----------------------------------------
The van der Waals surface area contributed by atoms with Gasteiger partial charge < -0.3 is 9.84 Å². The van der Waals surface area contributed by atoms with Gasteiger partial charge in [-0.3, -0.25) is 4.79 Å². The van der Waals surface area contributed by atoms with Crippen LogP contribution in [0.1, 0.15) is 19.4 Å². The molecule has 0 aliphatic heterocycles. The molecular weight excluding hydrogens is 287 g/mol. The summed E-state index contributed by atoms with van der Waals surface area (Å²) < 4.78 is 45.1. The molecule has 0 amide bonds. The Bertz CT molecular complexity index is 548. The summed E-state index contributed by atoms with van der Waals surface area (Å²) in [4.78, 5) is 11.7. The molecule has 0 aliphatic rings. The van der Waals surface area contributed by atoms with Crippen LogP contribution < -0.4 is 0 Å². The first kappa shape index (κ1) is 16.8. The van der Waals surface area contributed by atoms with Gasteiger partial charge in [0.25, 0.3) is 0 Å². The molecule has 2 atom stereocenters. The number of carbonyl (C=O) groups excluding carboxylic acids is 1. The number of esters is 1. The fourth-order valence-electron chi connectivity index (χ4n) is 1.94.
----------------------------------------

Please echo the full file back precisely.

The van der Waals surface area contributed by atoms with Gasteiger partial charge < -0.3 is 9.84 Å². The van der Waals surface area contributed by atoms with Gasteiger partial charge in [-0.3, -0.25) is 4.79 Å². The van der Waals surface area contributed by atoms with Crippen LogP contribution in [0.1, 0.15) is 19.4 Å². The molecule has 0 aliphatic heterocycles. The molecular weight excluding hydrogens is 287 g/mol. The summed E-state index contributed by atoms with van der Waals surface area (Å²) < 4.78 is 45.1. The molecule has 0 amide bonds. The Bertz CT molecular complexity index is 548. The summed E-state index contributed by atoms with van der Waals surface area (Å²) in [4.78, 5) is 11.7. The molecule has 0 aliphatic rings. The van der Waals surface area contributed by atoms with Crippen LogP contribution < -0.4 is 0 Å². The first kappa shape index (κ1) is 16.8. The van der Waals surface area contributed by atoms with Gasteiger partial charge in [0.25, 0.3) is 0 Å². The molecule has 2 atom stereocenters. The number of carbonyl (C=O) groups excluding carboxylic acids is 1. The number of esters is 1. The fourth-order valence-electron chi connectivity index (χ4n) is 1.94.